By H. Keith Thompson
Publicly accessible interviews seldom tell the real story. The real story is only garnered through private conversations that are kept confidential. The reason is simple; no CEO wants to discuss publicly the real-time performance, cash position, losses and contingency plans inherent in their company’s strategy. They have peers, competitors, investors and lenders who simply do not want this level of confidential information available for public consumption. Their public message is one of hope and optimism, but more times than not that message does not convey the real story.
This article is based on actual interviews, and in our estimation depicts the real-world effects of COVID-19 (“CV’) on the hospitality ecosystem. No names will be mentioned, and company descriptions are purposely vague so that no company can be identified.
Avison Young has been selling hotels for many years and the effects of CV on our industry are simply breathtaking. There were no crisis strategies, models, contingencies or projections that contemplated CV. Every prior recession over the course of the last century (with the exception of 9/11) has been economically driven. We may not have seen a downturn coming, but we had the proper tools in our proverbial toolbox to weather the storm. CV has exposed vulnerabilities no one knew existed and has brought our industry to depths that even the most prescient among us would have thought unfathomable just 60 days ago.
We have interviewed small, medium and large hotel companies, both publicly traded and privately held. The candid content of these conversations is the purpose of this article, and we hope that it may offer some insight into what is really going on in today’s marketplace.
First quarter earnings reports for 2020 are largely misleading as they contain data that was mostly positive year-over-year through the beginning of March. The ripple effects of CV on the travel industry did not begin to take hold until the end of the first week in March. Therefore, the first quarter earnings reports should not be relied on as the template for projecting the outlook for the balance of the 2020 year. The second quarter earnings reports are expected to be far worse because in many cases, there simply will be no earnings. That’s correct…no earnings, no yield and no dividends, with most companies lacking the necessary cash flow to even service debt. Flatlined NOIs are beginning to trigger major liquidity issues at the property level across the country.
Several of the large companies we have spoken with are running portfolio-wide occupancies below 20%, at ADRs that are 60-70% of pre-CV levels, resulting in RevPARs below $20. Because savvy owners have negotiated a few months’ worth of concessions from their lenders and/or have received PPP and EIDL loans that the federal government has made available through the CARES Act, many of these companies have yet to face the true effects of this pandemic that will rear its head once these short-term subsidies are depleted. Some of these large companies have told us they are losing between $100,000–$300,000 per day now in operational shortfall.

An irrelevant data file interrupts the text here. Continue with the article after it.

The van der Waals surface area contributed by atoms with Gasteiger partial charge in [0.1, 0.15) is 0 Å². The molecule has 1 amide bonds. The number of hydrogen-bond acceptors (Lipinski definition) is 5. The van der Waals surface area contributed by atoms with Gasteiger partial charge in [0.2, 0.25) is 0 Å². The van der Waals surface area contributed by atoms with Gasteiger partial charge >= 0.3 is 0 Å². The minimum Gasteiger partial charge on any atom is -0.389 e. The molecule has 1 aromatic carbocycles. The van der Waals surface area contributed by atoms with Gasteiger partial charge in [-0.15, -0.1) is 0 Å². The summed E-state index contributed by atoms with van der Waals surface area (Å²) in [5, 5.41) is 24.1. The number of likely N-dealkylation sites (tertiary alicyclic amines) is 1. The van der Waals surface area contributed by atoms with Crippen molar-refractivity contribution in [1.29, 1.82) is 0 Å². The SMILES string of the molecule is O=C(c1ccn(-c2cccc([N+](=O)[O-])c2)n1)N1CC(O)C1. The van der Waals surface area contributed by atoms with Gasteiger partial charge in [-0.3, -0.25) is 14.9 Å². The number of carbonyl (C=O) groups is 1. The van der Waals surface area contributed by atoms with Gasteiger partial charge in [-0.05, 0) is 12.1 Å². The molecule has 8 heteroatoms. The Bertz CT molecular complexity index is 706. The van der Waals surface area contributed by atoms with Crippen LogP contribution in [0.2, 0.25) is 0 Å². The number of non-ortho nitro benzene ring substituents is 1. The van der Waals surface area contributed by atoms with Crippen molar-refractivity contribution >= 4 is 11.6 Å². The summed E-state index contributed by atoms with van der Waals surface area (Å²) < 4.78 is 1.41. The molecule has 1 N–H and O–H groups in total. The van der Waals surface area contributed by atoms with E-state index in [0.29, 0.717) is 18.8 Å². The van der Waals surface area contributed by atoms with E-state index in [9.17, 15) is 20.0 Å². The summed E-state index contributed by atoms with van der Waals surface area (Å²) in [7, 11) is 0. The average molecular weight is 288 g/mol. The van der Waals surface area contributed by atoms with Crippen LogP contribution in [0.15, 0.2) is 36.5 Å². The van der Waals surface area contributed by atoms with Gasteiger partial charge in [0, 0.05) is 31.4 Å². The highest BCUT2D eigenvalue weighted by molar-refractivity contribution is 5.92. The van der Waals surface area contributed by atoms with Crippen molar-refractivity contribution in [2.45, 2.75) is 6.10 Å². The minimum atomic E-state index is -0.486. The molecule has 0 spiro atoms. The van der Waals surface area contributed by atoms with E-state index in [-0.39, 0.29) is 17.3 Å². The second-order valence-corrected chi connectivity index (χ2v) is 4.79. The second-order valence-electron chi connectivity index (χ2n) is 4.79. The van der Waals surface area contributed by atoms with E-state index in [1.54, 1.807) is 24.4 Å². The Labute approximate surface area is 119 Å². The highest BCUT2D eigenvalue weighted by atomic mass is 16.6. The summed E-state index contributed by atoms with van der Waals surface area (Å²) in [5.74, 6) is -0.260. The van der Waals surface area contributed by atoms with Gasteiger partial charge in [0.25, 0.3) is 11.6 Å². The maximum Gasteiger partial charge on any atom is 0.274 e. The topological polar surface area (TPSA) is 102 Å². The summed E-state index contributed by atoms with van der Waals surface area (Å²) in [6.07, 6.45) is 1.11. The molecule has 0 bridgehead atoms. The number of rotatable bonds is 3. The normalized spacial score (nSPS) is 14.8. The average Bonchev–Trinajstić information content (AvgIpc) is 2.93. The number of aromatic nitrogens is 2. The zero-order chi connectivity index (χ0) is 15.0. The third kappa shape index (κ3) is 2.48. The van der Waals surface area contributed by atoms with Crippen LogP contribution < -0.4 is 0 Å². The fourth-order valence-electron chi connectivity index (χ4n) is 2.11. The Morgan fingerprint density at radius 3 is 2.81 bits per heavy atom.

Many small- and medium-sized companies are privately owned with countless properties that carry a personal loan guarantee. The darlings of the industry (upscale branded assets), thought to be bulletproof 10 weeks ago, are currently running at levels where sustainability is impossible. We are staring down the barrel of a very hard truth: Many of these companies will not survive CV.
A perfect example for the dilemma we are facing is to take a hotel that has a $20 RevPAR and think through each month of the next year. If the economy opens up and our example hotel increases its RevPAR 20% per month, that is still only $4.00 for the first month and $4.80 for the second month and so forth. If operational profitability (revenues matching or exceeding expenses) for the average hotel is achieved around a $50 to $55 RevPAR, the result is seven to 10 months to get back to a cash-neutral position—seven to 10 months for a property to simply be able to support itself on its own operations. Again, that is based on growing the RevPAR 20% per month, which many ownership groups believe to be very aggressive.
The two bright spots in the hospitality segment to date are economy and economy extended-stay. I have a friend who owns many deep economy and economy extended-stay hotels. His portfolio is not only cash-flowing, but his business is up from 2019. This cycle, unlike 2008/2009 when guests gravitated from economy brands to upscale brands, seems to have the opposite effect, at least for the time being.
As of the writing of this article, we are 50-plus days into a 90-day window before the real economic impact will be seen. Once the forbearance and PPP loans phase out around mid-June, owners will be faced with probably the toughest decisions (economically) many have ever faced. These decisions will largely revolve around whether or not to fund new money into each hotel until it becomes economically viable, or to throw up their hands and walk away. My opinion (fear) is that many owners will leave the business, and the assets they leave behind will become lender-owned, further depressing hotel real estate values.
H. Keith Thompson is principal, Avison Young Hospitality Group.
This is a contributed piece to Hotel Business, authored by an industry professional. The thoughts expressed are the perspective of the bylined individual.